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Avocados recalled in 6 states for possible Listeria contamination

LOS ANGELES, March 25 (Reuters) – A California avocado grower and distributor has voluntarily recalled his product from six states because of concerns over possible contamination with Listeria, bacteria that can cause serious illness in some people ,

No Illness Related to the recall was reported, Henry Avocado Corporation said in a recall notice dated Saturday, adding that the measure was taken "out of a plethora of caution".

The recall refers to California-harvested avocados – both conventional and organic – that have been shipped to retailers in California, Arizona, New Hampshire, North Carolina, and Wisconsin, the company said.

Conventional avocados carry "Bravocado" brand labels on the fruit, while organically grown products are labeled "Organic." And the word "California," according to the company from Escondido, California, near San Diego.

The avocados were recalled to the environment All samples taken during a routine governmental inspection at the company's California packaging factory showed a positive result for Listeria monocytogenes.

That bacterial strains cause pregnant and sometimes fatal infections in pregnant women, The risk to pregnant women includes miscarriage and stillbirth.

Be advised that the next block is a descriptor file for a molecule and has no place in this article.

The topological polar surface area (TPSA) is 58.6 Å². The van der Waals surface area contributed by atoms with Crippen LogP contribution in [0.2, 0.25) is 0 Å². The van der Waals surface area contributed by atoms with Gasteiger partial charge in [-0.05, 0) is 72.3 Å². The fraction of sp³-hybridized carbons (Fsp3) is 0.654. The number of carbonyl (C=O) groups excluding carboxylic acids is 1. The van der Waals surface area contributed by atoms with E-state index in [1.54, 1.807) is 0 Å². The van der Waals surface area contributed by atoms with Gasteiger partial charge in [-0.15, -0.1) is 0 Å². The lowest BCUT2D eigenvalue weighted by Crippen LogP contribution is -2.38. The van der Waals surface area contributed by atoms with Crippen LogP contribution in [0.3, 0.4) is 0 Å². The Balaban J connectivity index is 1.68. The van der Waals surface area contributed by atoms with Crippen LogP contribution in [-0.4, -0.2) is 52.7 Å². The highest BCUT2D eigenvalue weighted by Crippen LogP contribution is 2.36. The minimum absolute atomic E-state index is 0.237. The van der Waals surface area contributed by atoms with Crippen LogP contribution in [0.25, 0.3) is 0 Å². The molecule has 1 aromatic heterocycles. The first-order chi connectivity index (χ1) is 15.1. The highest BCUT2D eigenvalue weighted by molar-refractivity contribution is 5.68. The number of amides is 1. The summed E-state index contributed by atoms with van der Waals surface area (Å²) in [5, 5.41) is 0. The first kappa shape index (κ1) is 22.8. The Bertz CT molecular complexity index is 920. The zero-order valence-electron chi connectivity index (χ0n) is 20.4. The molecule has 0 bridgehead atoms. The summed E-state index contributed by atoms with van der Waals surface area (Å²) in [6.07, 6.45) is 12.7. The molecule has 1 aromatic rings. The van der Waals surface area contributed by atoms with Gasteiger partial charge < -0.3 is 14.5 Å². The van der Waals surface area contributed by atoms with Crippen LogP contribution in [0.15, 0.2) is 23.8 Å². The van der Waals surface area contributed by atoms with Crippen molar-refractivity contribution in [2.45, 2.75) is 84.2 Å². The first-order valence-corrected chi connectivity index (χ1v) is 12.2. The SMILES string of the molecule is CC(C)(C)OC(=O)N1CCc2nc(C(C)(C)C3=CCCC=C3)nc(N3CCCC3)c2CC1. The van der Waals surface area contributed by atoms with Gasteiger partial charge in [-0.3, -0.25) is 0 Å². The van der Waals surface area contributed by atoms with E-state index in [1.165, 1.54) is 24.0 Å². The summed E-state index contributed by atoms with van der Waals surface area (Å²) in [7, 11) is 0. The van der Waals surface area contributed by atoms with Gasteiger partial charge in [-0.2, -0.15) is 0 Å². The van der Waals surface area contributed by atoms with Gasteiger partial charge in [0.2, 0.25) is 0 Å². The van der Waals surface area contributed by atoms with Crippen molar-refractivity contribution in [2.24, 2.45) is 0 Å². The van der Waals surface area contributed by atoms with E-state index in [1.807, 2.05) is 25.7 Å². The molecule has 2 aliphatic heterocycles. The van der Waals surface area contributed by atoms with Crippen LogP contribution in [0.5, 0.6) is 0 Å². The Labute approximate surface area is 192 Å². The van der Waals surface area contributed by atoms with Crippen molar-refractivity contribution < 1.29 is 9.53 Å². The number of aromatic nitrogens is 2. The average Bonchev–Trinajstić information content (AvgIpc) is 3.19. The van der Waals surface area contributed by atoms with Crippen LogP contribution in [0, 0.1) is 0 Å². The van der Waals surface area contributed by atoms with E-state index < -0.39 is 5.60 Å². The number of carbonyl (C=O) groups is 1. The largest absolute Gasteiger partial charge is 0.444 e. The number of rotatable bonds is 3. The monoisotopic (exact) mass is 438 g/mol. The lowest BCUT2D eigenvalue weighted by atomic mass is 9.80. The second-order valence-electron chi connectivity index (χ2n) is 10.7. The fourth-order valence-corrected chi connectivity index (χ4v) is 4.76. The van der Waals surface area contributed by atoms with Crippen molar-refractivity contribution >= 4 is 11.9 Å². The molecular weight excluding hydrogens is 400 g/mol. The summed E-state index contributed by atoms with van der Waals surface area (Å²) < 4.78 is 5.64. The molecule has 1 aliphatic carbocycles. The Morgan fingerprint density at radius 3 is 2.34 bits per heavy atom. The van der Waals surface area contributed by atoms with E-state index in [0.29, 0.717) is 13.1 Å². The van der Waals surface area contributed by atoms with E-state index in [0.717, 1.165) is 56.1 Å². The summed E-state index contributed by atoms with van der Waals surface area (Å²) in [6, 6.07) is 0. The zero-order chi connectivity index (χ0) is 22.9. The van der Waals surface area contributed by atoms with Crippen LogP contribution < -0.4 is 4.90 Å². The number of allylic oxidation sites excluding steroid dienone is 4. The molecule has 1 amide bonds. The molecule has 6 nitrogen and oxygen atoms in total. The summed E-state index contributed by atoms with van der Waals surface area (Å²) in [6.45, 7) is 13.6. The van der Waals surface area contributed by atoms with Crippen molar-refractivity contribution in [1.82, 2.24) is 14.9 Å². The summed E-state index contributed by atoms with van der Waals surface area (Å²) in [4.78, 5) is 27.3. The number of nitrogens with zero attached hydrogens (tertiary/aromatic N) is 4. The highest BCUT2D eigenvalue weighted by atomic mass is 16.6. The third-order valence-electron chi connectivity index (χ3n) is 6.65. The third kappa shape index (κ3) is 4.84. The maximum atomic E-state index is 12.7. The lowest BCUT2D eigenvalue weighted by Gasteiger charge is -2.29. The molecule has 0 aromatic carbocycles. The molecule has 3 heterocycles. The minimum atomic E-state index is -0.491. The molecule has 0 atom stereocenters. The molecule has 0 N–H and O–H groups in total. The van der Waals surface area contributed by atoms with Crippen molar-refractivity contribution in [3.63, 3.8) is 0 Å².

Other exposed persons may experience short-term symptoms such as high fever, nausea, abdominal pain, and diarrhea.

Imported from Mexico and from Henry, a Fa Mili companies, marketed avocados were unaffected.

Consumers were asked to discard recalled avocados or return them to their point of sale for reimbursement.

In the meantime, the company said it focuses on cleaning and disinfecting its packaging plant ̵

1; a plant operated and overseen by a third party vendor – and would perform additional spot checks before resuming its fruit packaging.

The California Avocado Commission expects to harvest around 175 million pounds this season, about half the size of last year's harvest. This is partly due to unusually high temperatures during the last growing season. (Report by Steve Gorman in Los Angeles, editorial by Lisa Shumaker)

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